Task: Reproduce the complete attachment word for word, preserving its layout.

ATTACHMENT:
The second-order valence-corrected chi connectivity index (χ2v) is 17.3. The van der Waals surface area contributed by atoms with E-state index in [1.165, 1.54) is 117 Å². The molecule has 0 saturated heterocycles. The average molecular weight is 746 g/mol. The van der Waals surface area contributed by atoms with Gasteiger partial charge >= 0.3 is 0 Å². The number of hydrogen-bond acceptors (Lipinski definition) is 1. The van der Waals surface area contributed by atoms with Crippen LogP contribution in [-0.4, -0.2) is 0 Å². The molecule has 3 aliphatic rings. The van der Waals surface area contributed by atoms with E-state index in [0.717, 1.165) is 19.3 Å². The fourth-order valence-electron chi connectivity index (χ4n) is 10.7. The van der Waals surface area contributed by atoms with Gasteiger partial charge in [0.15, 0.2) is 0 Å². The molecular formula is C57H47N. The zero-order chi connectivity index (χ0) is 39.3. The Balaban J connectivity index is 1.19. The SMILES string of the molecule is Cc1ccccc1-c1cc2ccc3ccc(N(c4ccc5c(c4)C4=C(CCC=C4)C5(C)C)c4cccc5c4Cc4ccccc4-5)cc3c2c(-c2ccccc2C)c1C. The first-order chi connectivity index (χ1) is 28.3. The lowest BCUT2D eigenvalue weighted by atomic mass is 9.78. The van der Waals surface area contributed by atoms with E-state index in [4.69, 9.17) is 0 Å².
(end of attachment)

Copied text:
The second-order valence-corrected chi connectivity index (χ2v) is 17.3. The van der Waals surface area contributed by atoms with E-state index in [1.165, 1.54) is 117 Å². The molecule has 0 saturated heterocycles. The average molecular weight is 746 g/mol. The van der Waals surface area contributed by atoms with Gasteiger partial charge >= 0.3 is 0 Å². The number of hydrogen-bond acceptors (Lipinski definition) is 1. The van der Waals surface area contributed by atoms with Crippen LogP contribution in [-0.4, -0.2) is 0 Å². The molecule has 3 aliphatic rings. The van der Waals surface area contributed by atoms with E-state index in [0.717, 1.165) is 19.3 Å². The fourth-order valence-electron chi connectivity index (χ4n) is 10.7. The van der Waals surface area contributed by atoms with Gasteiger partial charge in [0.15, 0.2) is 0 Å². The molecular formula is C57H47N. The zero-order chi connectivity index (χ0) is 39.3. The Balaban J connectivity index is 1.19. The SMILES string of the molecule is Cc1ccccc1-c1cc2ccc3ccc(N(c4ccc5c(c4)C4=C(CCC=C4)C5(C)C)c4cccc5c4Cc4ccccc4-5)cc3c2c(-c2ccccc2C)c1C. The first-order chi connectivity index (χ1) is 28.3. The lowest BCUT2D eigenvalue weighted by atomic mass is 9.78. The van der Waals surface area contributed by atoms with E-state index in [4.69, 9.17) is 0 Å².